My music has changed a bit over the years. Although I have, for the most part, recorded my music with multi-track cassette machines, my music has become less studio-oriented in the sense of using overdubs or tape collage than it was up until the mid-90s. I still use these techniques, obviously, but I have become much more interested in mic placement and live situational recordings and less reliant on the studio and post-production. IFCO does not record music that often: a typical IFCO record involves Karla and me recording together on weekends for a month or two. Then during the week, I obsessively listen to the music and fit it into a pre-conceived concept or work out a new one. But Karla and I have played together for so long that we have developed a rapport that is very rare. I have also worked very hard over my career to develop an exquisite sense of taste, which is the most important base for any artist’s work.

The recent Rags to Riches reissue revisits the expanded IFCO line-up from the mid-2000’s, the period when you recorded Stranded. Do you and Karla have any interest in exploring a more expanded group sound again?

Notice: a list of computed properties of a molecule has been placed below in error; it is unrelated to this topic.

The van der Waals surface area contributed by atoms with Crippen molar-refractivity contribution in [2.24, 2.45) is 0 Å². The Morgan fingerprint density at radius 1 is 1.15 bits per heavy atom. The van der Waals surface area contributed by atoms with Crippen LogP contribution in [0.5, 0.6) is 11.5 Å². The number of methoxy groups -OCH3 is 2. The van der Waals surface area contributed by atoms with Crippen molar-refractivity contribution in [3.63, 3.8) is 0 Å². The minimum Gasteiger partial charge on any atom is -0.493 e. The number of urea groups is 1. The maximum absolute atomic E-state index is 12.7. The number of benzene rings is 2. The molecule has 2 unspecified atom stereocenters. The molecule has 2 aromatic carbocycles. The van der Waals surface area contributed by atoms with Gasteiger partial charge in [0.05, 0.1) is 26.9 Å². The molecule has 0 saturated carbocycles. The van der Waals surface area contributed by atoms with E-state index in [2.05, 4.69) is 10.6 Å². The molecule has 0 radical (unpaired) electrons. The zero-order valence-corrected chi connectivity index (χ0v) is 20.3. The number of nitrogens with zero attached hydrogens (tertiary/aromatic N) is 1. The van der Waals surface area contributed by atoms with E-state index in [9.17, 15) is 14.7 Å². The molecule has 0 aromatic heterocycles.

My dream IFCO would be a three- or four-piece that would rehearse and record every couple of weeks and do some live shows with the idea to do a studio record of the live material. Of course, this requires a little bit of money and some places willing to pay us to play, neither of which we have. The Stranded Quartet with Jessi Swenson and Meara O’Reilly was that on a limited scale. We met them via Matt Krefting; the three of them were Hampshire College students at the time. (Students have a lot more flexible schedules than people with jobs.) The Stranded Quartet did not convene every few weeks, but we rehearsed and worked on the material quite a bit as well as playing a fair amount of shows. Of course, IFCO is not a commercial concern and Jessi and Meara moved on to lead their lives. Matt still lives in the area and most of our live shows since 2007 have been with him. We recorded the LP Beauty School with Matt after playing three-fourths of the material live with him a few times. I certainly enjoy studio-based work (The Island Of Taste), but I prefer working with people playing together in the same room. I think playing music with people is a sort of interaction that is not present in other parts of life. I have been thinking for a while that perhaps a violinist would be a good addition to our present course. IFCO functions just fine as a duo, but I always keep our options for different situations open.